Co-chairmen Bowles and Simpson, fellow members of the National Commission on Fiscal Responsibility and Reform…
We’ve heard from a number of people this morning…the President, Federal Reserve Chairman Ben Bernanke, Director Orszag, former CBO directors, other members of the commission…and I know we will hear from more in the weeks and months ahead.
The problem is obvious: we simply cannot sustain the level of taxing and spending being pursued here in Washington, DC. Americans know it, and we know it as well.
- While tax revenues have dipped during the recession, spending has skyrocketed to nearly 25 percent of GDP and is forecasted to remain well above historic averages even after the economy recovers.
- This has created a record deficit of over $1.4 trillion.
- And, the debt now totals $12.9 trillion – nearly $42,000 for every man, woman and child in the nation.
These problems have been decades in the making and happened on both parties’ watch. Unfortunately, this situation has been made even more difficult to overcome. The Congressional Budget Office and the actuaries at the Centers for Medicare and Medicaid Services have confirmed what most Americans already believed – the health care law does not reduce health care costs.
In a similar fashion, the trillion-dollar stimulus bill has not created the jobs Americans were promised, but has worsened our debt and deficit.
I say these things not to stoke another partisan debate, but to point out this fact: we have not one deficit to close, but two – a budget deficit and a public trust deficit. We cannot solve the first without also addressing the second.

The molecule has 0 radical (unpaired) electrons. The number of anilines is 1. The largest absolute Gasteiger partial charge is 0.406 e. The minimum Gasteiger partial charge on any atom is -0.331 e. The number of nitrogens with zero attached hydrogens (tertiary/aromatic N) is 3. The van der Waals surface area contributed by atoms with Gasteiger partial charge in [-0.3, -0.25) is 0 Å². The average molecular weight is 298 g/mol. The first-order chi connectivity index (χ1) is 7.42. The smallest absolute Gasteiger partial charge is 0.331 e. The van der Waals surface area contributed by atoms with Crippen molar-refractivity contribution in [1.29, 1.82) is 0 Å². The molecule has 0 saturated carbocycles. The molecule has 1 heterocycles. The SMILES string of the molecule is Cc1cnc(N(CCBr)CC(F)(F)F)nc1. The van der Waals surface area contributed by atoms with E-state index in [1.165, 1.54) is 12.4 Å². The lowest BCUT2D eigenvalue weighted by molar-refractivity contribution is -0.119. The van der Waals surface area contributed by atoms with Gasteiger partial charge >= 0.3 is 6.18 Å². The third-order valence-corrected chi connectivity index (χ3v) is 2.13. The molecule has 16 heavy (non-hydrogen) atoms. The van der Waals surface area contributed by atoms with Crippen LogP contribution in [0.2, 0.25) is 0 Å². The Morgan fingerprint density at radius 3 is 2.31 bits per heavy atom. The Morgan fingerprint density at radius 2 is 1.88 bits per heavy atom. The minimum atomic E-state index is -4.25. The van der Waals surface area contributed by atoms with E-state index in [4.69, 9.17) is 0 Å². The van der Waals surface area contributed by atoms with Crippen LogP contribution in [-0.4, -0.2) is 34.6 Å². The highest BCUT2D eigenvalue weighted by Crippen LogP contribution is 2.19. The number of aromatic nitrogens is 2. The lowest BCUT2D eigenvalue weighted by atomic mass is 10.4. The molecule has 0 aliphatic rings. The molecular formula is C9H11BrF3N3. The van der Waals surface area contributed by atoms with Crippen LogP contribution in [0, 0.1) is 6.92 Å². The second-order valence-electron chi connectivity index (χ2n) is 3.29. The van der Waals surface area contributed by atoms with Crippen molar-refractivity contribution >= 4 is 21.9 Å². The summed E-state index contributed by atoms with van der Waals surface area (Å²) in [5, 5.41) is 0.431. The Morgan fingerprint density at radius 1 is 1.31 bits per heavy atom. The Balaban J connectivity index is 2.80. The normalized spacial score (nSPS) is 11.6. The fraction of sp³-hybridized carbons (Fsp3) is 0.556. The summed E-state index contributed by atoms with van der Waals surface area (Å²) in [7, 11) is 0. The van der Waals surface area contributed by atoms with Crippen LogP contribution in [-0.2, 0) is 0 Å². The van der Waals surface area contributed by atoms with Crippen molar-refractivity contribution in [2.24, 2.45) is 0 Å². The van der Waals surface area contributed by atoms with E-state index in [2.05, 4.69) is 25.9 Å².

So, the questions before this commission are clear:
-Will we listen to the American people?
-Will we work together to get our country back on track?
-When we say “everything is on the table,” does that include the new health care law?
-And, are we willing to make the tough choices needed to restore our budget to past levels of spending and revenue that are consistent with robust economic growth?
I certainly hope the answer to each of these questions is “yes,” and I pledge to my fellow commissioners, my constituents and the American people that I am ready to listen and I am ready to find the solutions to our spending problems.
Let me close with one final thought: I am the only member from Michigan serving on this commission. For the last four years, my home state has led the nation in the worst possible way – we have the highest rate of unemployment. My district alone has five counties dangerously close to 20 percent unemployment.
So, while we are here to address our nation’s fiscal responsibilities, we must weigh any solution against our current and future economic conditions. I know the President has set up a separate task force, led by Paul Volcker, on tax policy and Mr. Volcker has hinted at adding a European-style value added tax to our system.
Given a national unemployment rate stuck at almost 10 percent and the precarious position of American families and employers, it is difficult to imagine asking them to pay – on top of everything else and when they can least afford it – what amounts to a national sales tax on everything they buy – including food, clothing, medicine and housing.
Washington has borrowed enough from the American taxpayer and future generations. It is time for us to prove that we can responsibly manage the people’s money by getting spending under control.
The problem before us is daunting and not one that lends itself to quick fixes. But I look forward to working with all of you to find pro-growth, pro-job solutions.